By Dan Froomkin
12:10 PM ET, 04/ 1/2009
Scott Shane writes in the New York Times: "The Obama administration is intensely debating whether and when to release documents from the Bush administration related to harsh interrogation methods used on prisoners belonging to Al Qaeda, according to administration and Congressional officials.
"Some officials, including Gregory B. Craig, the White House counsel, and Attorney General Eric H. Holder Jr., have argued for disclosing the material as quickly as possible to distance the new administration from the most controversial policies of the Bush years. Mr. Holder and other top officials have condemned the most extreme of the past interrogation techniques, waterboarding, as illegal torture, and they see no reason to hide from public view what they consider the mistakes of their predecessors.
"But some former and current Central Intelligence Agency officials say a rush to release classified material could expose intelligence methods and needlessly offend dedicated counterterrorism officers. Some administration and Congressional officials said John O. Brennan, a C.I.A. veteran who now serves as President Obama's top counterterrorism adviser, has urged caution in disclosing interrogation documents."
Carrie Johnson writes for The Washington Post: "Senate Majority Whip Richard Durbin (D-Ill.) and Sen. Sheldon Whitehouse (D-R.I.) expressed alarm Tuesday that Bush administration lawyers allegedly were given an unusual opportunity to shape a report by Justice Department ethics watchdogs probing their conduct.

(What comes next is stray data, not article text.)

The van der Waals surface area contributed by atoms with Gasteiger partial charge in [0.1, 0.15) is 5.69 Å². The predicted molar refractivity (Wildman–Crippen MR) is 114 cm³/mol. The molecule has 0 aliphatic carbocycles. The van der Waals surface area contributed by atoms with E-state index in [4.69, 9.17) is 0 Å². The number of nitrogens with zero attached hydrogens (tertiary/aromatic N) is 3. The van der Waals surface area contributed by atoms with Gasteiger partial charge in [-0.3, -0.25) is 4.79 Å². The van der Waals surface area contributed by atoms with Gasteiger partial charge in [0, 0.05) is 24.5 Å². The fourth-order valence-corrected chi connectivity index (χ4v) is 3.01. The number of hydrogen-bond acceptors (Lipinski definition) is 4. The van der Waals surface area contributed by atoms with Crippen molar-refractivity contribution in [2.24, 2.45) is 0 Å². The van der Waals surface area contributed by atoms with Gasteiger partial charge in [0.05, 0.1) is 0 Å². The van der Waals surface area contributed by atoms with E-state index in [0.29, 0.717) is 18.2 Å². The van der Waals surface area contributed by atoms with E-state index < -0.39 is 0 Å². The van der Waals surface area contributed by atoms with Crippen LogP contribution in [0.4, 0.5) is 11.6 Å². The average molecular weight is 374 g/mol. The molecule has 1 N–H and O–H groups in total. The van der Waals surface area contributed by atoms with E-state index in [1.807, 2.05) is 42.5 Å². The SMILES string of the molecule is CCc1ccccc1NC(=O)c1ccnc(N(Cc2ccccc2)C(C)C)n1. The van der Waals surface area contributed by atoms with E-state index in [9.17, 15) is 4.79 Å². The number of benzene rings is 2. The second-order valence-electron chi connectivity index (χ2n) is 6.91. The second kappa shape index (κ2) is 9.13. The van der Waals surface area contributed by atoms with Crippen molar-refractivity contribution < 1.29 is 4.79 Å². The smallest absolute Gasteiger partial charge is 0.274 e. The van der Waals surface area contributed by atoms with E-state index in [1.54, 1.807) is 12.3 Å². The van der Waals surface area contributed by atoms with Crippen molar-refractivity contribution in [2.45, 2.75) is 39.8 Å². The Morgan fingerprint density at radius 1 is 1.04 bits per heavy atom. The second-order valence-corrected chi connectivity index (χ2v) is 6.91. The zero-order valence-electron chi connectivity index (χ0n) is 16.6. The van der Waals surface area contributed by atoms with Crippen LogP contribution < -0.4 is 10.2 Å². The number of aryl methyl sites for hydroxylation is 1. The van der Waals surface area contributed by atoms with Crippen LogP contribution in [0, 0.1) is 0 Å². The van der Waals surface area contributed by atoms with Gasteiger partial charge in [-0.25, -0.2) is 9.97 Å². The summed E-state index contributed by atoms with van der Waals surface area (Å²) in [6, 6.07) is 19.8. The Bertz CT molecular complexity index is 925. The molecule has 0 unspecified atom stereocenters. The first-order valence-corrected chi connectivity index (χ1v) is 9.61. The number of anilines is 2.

"The senators said they worried that new department leaders and lawmakers would get a watered-down version of a report that had 'undergone significant revisions at the behest of the subjects of the investigation.'
"Last year, the department's Office of Professional Responsibility finished its 4 1/2 -year inquiry of lawyers who blessed harsh interrogations of detainees. But the results of the probe remain under wraps while John C. Yoo and Jay Bybee respond to the findings, according to internal correspondence released yesterday."
Here, is the letter from Durbin and Whitehouse.
As blogger Marcy Wheeler points out, the timing raises the distinct possibility that knowledge of the OPR report's conclusions led former Office of Legal Counsel acting director Steven Bradbury to file a whiny, butt-covering memo five days before Barack Obama took office, officially retracting a whole slew of memos in which his former colleagues secretly rewrote the Constitution.
Among the questions Durbin and Whitehouse want answered:
"Is there any precedent for allowing the subject of an OPR investigation to review and provide comments on a draft report on OPR's findings and conclusions?
"Have the former Justice Department attorneys who are the subjects of the investigation been given a deadline for responding?
"Will OPR provide Attorney General Holder and Deputy Attorney General Ogden with the draft report that it provided to Attorney General Mukasey so that Attorney General Holder and Deputy Attorney General Ogden will know what revisions have been made to the report?"